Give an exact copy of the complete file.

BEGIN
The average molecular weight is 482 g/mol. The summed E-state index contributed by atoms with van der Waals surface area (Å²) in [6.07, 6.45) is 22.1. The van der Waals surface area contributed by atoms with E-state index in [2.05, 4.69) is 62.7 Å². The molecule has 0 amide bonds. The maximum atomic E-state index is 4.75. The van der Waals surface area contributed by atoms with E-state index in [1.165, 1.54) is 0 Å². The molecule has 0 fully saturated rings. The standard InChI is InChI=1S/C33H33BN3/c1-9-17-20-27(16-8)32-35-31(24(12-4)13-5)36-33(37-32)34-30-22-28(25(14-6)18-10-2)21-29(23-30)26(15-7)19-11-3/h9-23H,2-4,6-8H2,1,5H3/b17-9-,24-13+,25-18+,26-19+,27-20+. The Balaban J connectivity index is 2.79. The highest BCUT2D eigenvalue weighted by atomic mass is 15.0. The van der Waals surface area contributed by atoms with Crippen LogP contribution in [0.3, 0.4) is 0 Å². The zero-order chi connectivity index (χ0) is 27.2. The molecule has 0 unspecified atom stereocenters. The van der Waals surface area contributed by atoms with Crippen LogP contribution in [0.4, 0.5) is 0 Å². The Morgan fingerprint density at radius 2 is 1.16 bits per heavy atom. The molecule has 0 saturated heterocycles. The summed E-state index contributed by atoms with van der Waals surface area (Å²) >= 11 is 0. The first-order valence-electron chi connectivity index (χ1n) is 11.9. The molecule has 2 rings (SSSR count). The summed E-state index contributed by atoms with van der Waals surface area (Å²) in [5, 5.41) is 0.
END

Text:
The average molecular weight is 482 g/mol. The summed E-state index contributed by atoms with van der Waals surface area (Å²) in [6.07, 6.45) is 22.1. The van der Waals surface area contributed by atoms with E-state index in [2.05, 4.69) is 62.7 Å². The molecule has 0 amide bonds. The maximum atomic E-state index is 4.75. The van der Waals surface area contributed by atoms with E-state index in [1.165, 1.54) is 0 Å². The molecule has 0 fully saturated rings. The standard InChI is InChI=1S/C33H33BN3/c1-9-17-20-27(16-8)32-35-31(24(12-4)13-5)36-33(37-32)34-30-22-28(25(14-6)18-10-2)21-29(23-30)26(15-7)19-11-3/h9-23H,2-4,6-8H2,1,5H3/b17-9-,24-13+,25-18+,26-19+,27-20+. The Balaban J connectivity index is 2.79. The highest BCUT2D eigenvalue weighted by atomic mass is 15.0. The van der Waals surface area contributed by atoms with Crippen LogP contribution in [0.3, 0.4) is 0 Å². The zero-order chi connectivity index (χ0) is 27.2. The molecule has 0 unspecified atom stereocenters. The van der Waals surface area contributed by atoms with Crippen LogP contribution in [0.4, 0.5) is 0 Å². The Morgan fingerprint density at radius 2 is 1.16 bits per heavy atom. The molecule has 0 saturated heterocycles. The summed E-state index contributed by atoms with van der Waals surface area (Å²) >= 11 is 0. The first-order valence-electron chi connectivity index (χ1n) is 11.9. The molecule has 2 rings (SSSR count). The summed E-state index contributed by atoms with van der Waals surface area (Å²) in [5, 5.41) is 0.